Study would break "wall of silence"
Rep. James J. Florio, sponsor of H.R. 4459.
Mr. Chairman, I am pleased to testify in support of my bill, H.R. 4459, which calls for a Congressional study of the Ukraine famine of 1932-33. I would like to commend this subcommittee for scheduling a hearing and affording this issue the opportunity to be discussed and debated.
Over 50 years ago, famine struck the Ukraine and resulted in the deaths of approximately 7 million people. Throughout history, natural disasters such as famines and droughts have plagued even the most fertile regions and caused tragedy and destruction. What is both cruel and unnatural about the Ukraine famine of 1932-33 is the fact that this famine was induced by Soviet authorities. It was a deliberate effort to subjugate an entire race and eradicate dissenters.
In the 1930s, Stalin initiated a systematized grain collectivization program. The bulk of the 1932 and 1933 grain crop from the Ukraine - the breadbasket of the Soviet Union - was exported. In 1918, the Soviets had brutally suppressed the Ukrainians and incorporated their nation into the Soviet Union, denying them the right to self-determination. Though they were under Soviet domination, the Ukrainians never lost the desire for freedom and independence. To ensure that the Ukrainians would never again have the courage to fight their conquerors, and, at the same time, to provide food for the rest of the Soviet Union, the Soviet government exported the Ukraine grain crop.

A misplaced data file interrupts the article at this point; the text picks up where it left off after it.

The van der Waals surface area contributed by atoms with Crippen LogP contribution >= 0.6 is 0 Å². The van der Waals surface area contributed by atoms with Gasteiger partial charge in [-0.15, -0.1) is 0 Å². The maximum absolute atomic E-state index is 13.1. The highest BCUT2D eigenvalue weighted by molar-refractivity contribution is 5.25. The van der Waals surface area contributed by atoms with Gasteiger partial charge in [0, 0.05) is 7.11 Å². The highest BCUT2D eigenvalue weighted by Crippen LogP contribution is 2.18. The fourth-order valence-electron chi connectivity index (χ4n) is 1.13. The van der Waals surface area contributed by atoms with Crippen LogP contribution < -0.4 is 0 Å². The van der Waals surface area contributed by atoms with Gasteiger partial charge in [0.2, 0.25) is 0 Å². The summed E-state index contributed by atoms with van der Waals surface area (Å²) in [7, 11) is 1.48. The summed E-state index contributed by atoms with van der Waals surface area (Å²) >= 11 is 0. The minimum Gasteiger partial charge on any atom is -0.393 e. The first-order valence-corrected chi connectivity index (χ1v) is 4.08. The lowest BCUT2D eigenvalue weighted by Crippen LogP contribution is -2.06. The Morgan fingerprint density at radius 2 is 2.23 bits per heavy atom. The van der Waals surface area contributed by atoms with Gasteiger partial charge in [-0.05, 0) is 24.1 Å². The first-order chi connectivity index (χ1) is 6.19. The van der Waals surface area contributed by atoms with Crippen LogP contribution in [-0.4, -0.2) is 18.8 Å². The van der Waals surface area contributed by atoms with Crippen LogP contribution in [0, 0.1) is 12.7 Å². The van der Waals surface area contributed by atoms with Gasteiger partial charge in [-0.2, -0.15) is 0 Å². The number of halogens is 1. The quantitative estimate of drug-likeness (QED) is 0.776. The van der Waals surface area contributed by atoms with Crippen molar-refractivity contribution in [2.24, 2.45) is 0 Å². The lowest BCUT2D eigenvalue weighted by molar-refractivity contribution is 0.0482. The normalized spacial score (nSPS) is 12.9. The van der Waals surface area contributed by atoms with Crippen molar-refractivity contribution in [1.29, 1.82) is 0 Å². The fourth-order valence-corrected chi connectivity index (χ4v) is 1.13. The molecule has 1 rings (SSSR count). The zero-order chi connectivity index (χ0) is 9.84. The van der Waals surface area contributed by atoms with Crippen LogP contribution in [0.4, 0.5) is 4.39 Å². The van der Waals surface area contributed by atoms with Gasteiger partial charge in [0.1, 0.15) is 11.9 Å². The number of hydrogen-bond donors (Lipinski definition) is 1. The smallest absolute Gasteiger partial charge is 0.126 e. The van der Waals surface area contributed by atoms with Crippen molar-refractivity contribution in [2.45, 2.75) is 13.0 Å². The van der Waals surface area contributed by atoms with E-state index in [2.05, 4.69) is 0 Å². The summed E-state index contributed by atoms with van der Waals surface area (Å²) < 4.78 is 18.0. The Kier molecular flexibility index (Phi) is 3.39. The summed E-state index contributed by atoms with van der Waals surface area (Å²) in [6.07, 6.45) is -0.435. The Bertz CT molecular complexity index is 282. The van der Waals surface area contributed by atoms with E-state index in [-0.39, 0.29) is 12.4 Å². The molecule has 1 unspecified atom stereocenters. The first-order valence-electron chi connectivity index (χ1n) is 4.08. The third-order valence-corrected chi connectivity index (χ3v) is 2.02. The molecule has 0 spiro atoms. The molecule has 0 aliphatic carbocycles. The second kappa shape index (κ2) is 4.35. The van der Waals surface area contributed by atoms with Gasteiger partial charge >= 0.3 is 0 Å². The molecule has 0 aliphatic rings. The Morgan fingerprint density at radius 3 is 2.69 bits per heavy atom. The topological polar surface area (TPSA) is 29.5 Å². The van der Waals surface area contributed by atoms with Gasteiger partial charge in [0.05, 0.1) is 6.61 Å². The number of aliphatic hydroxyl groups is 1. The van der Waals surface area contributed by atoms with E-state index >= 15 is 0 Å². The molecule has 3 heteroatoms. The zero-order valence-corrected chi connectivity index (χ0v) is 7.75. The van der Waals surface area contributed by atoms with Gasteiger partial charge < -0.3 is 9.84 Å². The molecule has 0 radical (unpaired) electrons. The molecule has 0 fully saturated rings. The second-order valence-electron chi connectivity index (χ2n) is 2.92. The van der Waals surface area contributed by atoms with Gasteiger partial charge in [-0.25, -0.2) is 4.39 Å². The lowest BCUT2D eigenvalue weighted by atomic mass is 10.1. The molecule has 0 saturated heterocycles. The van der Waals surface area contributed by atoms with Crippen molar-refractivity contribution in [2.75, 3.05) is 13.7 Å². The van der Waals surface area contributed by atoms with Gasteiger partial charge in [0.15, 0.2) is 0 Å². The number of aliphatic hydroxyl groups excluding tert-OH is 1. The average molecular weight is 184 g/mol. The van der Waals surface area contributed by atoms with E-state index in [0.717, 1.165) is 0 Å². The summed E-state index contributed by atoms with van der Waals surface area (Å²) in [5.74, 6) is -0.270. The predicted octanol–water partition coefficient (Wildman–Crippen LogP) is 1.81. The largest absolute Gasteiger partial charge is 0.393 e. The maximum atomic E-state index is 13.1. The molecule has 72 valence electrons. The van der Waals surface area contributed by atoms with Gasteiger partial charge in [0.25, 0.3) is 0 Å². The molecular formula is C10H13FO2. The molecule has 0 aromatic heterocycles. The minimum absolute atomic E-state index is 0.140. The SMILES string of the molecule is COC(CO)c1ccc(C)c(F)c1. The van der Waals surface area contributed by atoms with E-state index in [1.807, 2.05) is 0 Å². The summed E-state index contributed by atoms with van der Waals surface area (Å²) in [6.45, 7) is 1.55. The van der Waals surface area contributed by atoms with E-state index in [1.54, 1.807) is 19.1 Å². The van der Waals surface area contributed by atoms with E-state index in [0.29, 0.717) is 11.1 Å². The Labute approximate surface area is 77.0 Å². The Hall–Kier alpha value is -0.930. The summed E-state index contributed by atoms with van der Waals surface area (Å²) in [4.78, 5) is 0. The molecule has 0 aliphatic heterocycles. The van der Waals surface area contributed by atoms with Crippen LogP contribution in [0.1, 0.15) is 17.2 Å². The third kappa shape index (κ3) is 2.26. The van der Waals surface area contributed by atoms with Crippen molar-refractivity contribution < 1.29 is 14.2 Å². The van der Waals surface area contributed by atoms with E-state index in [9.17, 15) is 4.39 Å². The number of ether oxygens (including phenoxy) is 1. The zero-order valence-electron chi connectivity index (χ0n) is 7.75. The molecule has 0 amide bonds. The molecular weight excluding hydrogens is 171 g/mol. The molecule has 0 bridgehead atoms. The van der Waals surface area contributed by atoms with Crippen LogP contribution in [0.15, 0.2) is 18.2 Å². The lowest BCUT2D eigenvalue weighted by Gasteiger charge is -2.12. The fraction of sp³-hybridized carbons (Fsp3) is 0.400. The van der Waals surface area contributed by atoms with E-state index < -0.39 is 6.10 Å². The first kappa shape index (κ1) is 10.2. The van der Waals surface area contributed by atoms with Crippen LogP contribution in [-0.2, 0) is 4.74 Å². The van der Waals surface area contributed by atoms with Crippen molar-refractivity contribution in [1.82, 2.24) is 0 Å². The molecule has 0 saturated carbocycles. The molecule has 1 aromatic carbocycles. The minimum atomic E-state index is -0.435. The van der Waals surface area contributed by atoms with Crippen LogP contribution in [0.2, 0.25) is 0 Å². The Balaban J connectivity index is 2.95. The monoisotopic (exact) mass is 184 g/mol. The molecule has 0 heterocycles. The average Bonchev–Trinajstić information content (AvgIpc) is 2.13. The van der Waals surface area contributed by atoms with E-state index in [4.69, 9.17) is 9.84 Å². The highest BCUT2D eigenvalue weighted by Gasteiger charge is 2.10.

Grain was seized from Ukrainian homes and granaries; importation of food into the region was banned. The death penalty was imposed on anyone discovered hoarding food. The area was quarantined to prevent peasants from leaving in search of food and reporting the horrors they had witnessed to the world. In 12 months, 7 million people starved to death.
Mr. Chairman, the Soviets would have to shoot down 71 airliners a day for a year to match the devastation of this famine.
Their tragedy ranks among the great genocides of the 20th century and parallels the Armenian genocide and the Holocaust. But because Soviet authorities suppressed information and restricted press reports to the West, very little is known about the famine today. History has given it the name of the "Forgotten Holocaust."
When Allied troops occupied Nazi Germany and entered the death camps of Treblinka and Auschwitz, the Nazis' unspeakable crime against humanity was uncovered for the world to see. Testimonies of survivors were recorded, photographs taken, memorials planned. This documentation would forever fix the horror in the minds of men, remind them of the evil and, hopefully, prevent a repeat.
In contrast, the Ukrainian tragedy is not given more than a sentence in most history books. Soviet history books refer to it as the agricultural difficulties of the 1930s. Ironically, our nation formally recognized the Soviet Union in 1933, as millions were dying of starvation.
Mr. Chairman, it is our moral responsibility not to let this tragedy go down in the history books as the "Forgotten Holocaust." As Elie Wiesel once said, "Memory is our shield" against future inhumanity.